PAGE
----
The ability to tailor the micro- and nanoscale architecture of crystalline substances is a critical step toward application. There has been great success in controlling the morphology of many inorganic, water insoluble materials, such as metals and oxides. However, there has been less progress on the manipulation of water soluble salts, and only a few novel structures have been produced. New architectures of materials such as sodium chloride are important, as an understanding of how to manipulate these highly regular, fundamental structures could lead to great insights into the growth mechanisms of other crystals.
Researchers from the Institute of Intelligent Machines at the Chinese Academy of Sciences have recently advanced in this area, as they have managed to produce sodium and potassium chloride crystals with a hopper-like structure [Zhang et al., Angewandte Chemie (2011) doi:10.1002/anie.201101704]. These individual crystal blocks look just like normal, cubic salt crystals, apart from the large cavities which develop along one side.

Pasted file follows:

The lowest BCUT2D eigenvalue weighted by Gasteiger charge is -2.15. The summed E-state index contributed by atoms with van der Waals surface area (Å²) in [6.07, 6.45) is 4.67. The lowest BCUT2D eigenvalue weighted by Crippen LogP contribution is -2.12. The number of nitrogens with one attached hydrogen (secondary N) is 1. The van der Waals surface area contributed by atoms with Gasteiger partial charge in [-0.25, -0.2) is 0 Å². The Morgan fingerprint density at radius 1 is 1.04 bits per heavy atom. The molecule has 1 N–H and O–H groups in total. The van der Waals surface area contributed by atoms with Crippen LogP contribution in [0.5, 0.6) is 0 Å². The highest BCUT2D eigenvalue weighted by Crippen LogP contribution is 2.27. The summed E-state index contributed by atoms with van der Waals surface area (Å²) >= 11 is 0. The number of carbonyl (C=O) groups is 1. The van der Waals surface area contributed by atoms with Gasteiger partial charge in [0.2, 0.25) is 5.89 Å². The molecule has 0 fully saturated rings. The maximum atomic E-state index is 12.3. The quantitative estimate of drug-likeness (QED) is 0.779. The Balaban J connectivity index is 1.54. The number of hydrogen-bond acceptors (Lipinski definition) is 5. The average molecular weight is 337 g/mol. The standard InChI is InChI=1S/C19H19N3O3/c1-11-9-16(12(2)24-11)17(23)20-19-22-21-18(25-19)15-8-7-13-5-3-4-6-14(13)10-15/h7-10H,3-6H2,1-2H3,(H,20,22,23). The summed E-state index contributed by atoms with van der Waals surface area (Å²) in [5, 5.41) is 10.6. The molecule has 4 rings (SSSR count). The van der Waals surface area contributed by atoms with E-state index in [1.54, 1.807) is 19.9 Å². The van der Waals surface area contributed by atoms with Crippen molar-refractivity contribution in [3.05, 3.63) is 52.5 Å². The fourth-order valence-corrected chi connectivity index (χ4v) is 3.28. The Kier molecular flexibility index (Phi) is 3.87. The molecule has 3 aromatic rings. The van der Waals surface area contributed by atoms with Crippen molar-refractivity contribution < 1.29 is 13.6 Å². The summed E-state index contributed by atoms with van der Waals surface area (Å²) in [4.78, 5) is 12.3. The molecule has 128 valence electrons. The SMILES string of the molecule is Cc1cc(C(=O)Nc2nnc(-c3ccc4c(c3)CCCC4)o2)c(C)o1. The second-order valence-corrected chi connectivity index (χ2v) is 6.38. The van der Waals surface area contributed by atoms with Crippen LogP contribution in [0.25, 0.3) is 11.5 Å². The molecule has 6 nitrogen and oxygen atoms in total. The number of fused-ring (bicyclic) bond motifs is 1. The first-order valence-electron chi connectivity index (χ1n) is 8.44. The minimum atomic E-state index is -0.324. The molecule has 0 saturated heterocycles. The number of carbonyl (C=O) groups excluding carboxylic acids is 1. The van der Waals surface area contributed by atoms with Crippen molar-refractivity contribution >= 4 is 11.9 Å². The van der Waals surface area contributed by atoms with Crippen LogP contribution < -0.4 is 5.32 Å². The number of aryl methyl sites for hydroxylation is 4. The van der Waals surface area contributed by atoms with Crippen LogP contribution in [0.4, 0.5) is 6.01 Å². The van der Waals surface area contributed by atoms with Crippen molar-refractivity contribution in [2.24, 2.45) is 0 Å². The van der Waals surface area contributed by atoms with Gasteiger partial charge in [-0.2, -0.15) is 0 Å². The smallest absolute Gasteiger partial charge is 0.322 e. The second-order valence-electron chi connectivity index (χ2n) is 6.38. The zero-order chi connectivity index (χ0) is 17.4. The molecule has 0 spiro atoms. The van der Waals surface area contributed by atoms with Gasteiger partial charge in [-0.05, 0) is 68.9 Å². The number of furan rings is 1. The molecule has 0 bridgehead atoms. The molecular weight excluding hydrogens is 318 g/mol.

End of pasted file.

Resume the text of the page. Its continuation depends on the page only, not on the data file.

The crystals grow on the surface of microdroplets of salt solution, resulting in larger structures, in the form of hollow microspheres. The exact growth mechanism is not fully understood at present, but the team has formed a hypothesis, as co-author of the paper Suhua Wang explained to Materials Today, “The nucleation should start at the organic-aqueous interface around the metastable water microdroplets when acetone diffuses into the water microdroplets. The continuous diffusion of acetone into [the] water droplets results in the saturation of NaCl in the droplet of the aqueous solution. The nutrient of ions from the water droplets sustainably fed the uniform growth of NaCl single crystals on the side of [the] aqueous solution. However, the cyclohexane molecules on the organic side prevent facet growth due to the limitation of [the] ion mobility. As a result, the cubic hopper-like single crystals and their uniform arrangement at the interface of the microdroplets [is] achieved.”
The team is now planning to test their hypothesis of the growth mechanism by modeling the system, as well as extend their method to other water soluble compounds.